A hoax-fighting dad of a Sandy Hook victim explains why false flag narratives take root, and how to fight back.

Preface: This article will not be linking to any of the articles or videos that call the shooting a hoax or use the shooting to further a xenophobic agenda.

Sandy Hook Hoax

When any tragedy occurs, humans tend to show the best of themselves.

In response to the Quebec Mosque shooting, vigils were held across Canada in memory of the six men who were shot while praying. Over $200,000 was raised in a GoFundMe campaign for the victims’ families and politicians of every stripe denounced the attack. However, while most of the world was in shock, some set to work discrediting the shooting as a hoax or actively using it to further a xenophobic agenda.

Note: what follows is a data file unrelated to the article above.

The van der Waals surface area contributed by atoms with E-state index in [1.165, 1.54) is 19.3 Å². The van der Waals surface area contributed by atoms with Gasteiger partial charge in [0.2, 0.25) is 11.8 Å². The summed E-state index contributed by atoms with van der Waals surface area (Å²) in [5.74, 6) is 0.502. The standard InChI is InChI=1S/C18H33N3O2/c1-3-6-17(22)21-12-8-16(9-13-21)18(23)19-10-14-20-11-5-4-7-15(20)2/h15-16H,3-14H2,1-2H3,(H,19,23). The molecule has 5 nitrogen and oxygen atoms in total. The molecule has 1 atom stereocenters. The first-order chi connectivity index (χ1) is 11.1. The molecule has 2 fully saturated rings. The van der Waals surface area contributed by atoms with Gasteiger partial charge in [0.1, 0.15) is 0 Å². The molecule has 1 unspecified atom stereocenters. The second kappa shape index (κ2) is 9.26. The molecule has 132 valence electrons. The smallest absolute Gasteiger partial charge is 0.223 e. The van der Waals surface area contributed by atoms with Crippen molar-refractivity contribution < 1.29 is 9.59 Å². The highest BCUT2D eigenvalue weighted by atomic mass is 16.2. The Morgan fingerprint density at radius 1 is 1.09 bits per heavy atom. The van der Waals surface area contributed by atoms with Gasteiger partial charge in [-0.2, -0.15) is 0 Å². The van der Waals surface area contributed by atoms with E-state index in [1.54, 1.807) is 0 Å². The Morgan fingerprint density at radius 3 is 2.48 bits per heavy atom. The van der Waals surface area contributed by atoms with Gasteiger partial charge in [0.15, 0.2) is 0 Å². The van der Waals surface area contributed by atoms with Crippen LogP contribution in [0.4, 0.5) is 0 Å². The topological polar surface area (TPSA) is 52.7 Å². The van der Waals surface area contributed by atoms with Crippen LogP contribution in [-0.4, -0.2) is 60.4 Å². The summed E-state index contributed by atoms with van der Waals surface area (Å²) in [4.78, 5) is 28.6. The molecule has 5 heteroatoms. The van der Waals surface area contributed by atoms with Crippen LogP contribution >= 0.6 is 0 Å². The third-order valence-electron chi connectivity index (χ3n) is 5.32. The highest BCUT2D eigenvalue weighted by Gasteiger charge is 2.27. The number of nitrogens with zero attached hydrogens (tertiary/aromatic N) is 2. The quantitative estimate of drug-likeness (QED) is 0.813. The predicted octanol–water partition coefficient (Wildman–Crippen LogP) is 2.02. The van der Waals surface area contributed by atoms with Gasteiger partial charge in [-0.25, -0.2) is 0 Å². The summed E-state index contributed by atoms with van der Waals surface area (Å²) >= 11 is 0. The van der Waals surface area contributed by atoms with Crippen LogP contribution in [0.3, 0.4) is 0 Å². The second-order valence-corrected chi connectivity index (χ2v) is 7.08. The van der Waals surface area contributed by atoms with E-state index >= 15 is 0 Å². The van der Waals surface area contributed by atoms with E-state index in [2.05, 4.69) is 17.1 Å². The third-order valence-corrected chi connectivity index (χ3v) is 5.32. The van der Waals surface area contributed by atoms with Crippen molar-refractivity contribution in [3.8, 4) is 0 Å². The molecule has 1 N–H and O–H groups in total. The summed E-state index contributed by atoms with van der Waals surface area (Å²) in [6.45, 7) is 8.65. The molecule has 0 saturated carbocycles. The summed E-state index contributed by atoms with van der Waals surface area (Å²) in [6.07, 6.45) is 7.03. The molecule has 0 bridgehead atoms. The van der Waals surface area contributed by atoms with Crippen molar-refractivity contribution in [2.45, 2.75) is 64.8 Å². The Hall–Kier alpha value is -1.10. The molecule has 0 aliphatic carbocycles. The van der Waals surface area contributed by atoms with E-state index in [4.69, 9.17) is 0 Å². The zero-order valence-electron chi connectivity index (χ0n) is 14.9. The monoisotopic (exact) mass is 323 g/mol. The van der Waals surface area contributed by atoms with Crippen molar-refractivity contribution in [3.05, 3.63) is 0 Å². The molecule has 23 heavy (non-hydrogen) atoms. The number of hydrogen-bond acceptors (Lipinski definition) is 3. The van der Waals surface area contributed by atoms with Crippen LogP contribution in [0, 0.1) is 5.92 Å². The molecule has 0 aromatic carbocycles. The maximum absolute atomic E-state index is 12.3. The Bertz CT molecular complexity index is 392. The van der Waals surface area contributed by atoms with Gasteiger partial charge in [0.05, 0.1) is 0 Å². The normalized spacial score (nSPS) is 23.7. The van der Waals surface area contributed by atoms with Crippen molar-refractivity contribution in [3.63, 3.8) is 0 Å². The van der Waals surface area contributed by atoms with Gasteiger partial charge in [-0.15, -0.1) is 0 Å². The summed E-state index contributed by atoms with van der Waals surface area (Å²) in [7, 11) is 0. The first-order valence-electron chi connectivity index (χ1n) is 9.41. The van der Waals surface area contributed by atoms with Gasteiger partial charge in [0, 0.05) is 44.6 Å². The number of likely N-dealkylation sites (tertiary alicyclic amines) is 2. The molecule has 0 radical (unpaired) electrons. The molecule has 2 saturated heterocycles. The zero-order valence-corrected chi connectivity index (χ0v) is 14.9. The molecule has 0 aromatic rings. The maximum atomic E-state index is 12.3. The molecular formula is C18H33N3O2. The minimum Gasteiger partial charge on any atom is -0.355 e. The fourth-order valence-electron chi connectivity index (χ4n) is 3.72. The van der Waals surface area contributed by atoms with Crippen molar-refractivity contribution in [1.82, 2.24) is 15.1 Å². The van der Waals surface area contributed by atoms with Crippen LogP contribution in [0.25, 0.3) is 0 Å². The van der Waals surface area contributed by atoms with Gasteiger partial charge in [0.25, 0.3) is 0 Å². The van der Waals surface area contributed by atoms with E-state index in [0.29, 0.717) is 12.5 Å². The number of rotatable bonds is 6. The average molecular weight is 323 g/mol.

Simply put, a truther movement surrounding the Quebec shooting has started.

While there is still much we don’t know about the attack we’re starting to get a picture of what happened. According to police, Alexandre Bissonnette, a 27-year-old Quebec man, walked into the Centre Culturel Islamique de Québec and fired into a crowd, killing six men. We know he called police and surrendered later in the evening. Bissonnette has been described by people who knew him as a far-right online troll, but, at the moment, the motive behind the shooting is still unknown. We likely won’t know the full story until the trial but every day a clearer picture is painted of what happened.

During the beginning of the news coverage, scarce bits of information were released rapidly without much time or opportunity for confirmation. It was difficult to tell what was true and both left and right wing outlets were forced to correct some early reports of a second shooter and other likewise information—much of which has since been debunked. We know that a man named Mohamed Belkhadir was arrested at the scene, and was released twelve hours later as a witness. Belkhadir described what happened to him that night to the Toronto Star.

HONR Network Sandy Hook Hoax


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